-[NSSet containsObject:] returns NO when it should return YES

  • I'm trying to compare instances of NSNumber using NSSet.  I have a set of numbers, which represent 64-bit persistent IDs for iTunes media-items.  I access these values using the -[NSNumber longLongValue] method.  I'm adding them to an instance of NSSet and then use that instance to determine whether or not I've seen the given item before.

    The application is a black-list of songs and albums that want to avoid processing when scanning the iTunes library.  I find that the comparison does not always work when it should and I am at a loss to explain why.

    I assumed that the -[NSObject hash] method is used to determining equality and that to different NSNumber instances will hash out to the same value if they have the same 64-bit value stored inside.

    I also assumed that whether or not the value is signed or unsigned; negative or positive makes no difference as long as calling the same accessor method on both NSNumber instances returns the same result.

    It looks like at least one, maybe both of these assumptions are wrong.  Since I'm working with both Core Data and the MediaLibrary APIs on iOS, I'm a little wary of subclassing NSNumber in an attempt to fix the hash method.

    The following gdb console output demonstrates an instance of a media-item persistent-ID property that, when queried gives a large unsigned number.  When I ask again using the -longLongValue method, I get the answer I was expecting.  When I look inside the set, you will see that the value -1748299021286640132 is in the set.  However, when -containsObject is called, it returns NO.

    (gdb) po mediaItem
    <MPConcreteMediaItem: 0x6e752f0> 16698445052422911484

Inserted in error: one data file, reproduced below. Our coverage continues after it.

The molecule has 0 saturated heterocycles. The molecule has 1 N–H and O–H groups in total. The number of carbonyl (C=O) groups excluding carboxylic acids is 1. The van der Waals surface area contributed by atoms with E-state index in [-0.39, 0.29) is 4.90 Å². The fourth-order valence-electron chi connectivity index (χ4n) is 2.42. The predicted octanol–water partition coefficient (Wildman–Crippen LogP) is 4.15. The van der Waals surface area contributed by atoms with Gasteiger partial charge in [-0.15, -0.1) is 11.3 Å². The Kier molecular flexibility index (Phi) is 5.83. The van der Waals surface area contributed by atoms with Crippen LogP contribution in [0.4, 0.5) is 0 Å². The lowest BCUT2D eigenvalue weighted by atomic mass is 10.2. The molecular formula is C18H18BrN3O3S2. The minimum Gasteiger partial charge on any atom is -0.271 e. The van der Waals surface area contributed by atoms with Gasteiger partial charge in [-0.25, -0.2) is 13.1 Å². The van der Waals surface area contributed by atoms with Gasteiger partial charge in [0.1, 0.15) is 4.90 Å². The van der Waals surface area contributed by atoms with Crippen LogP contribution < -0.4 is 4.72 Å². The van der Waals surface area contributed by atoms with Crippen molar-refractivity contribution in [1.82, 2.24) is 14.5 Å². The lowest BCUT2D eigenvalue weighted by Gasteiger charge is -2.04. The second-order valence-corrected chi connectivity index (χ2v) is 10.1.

(gdb) po [mediaItem persistentID]
    0x930bf5fc does not appear to point to a valid object.
    (gdb) po [mediaItem persistentIDProperty]
    16698445052422911484
    (gdb) p (NSNumber*) [mediaItem persistentIDProperty]
    $1 = (NSNumber *) 0x79681b0
    (gdb) p (long long)[$1 longLongValue]
    $2 = -1748299021286640132
    (gdb) po noPlaySongs
    {(
        -1748299021286641066,
        -1748299021286641065,
        -1748299021286640132
    )}
    (gdb) continue

    Anyone have previous experience with this problem?  Can you shed some light on where my thinking and assumptions are wrong.  I could write a sweet of tests to try and prove/disprove what I think is happening but I'm hoping to benefit from someone else's pre-existing research, experiments, or internal knowledge.

    My Google incantation did not yield any results, either.

    Thanks.

    -Michael
  • On Feb 19, 2011, at 3:17 PM, Michael Crawford wrote:

    > I assumed that the -[NSObject hash] method is used to determining equality and that to different NSNumber instances will hash out to the same value if they have the same 64-bit value stored inside.

    I'm pretty sure that, for instance, two calls to [NSNumber numberWithLongLong: 1] will produce two different objects, and though they may fall into the same hash bucket if the hash method uses the numeric value, they will still not be treated as the same object by -containsObject.

    If you look at the -member method instead, you'll see that it uses isEqual, so maybe that would do what you want, or maybe not, depending on how isEqual is implemented by NSNumber. -filteredSetUsingPredicate would seem to do it, but would be slower since it will iterate the whole set.

    Personally, though my approach may not be terribly popular with the Cocoa crowd, I'd use std::set ;-)

    --
    Scott Ribe
    <scott_ribe...>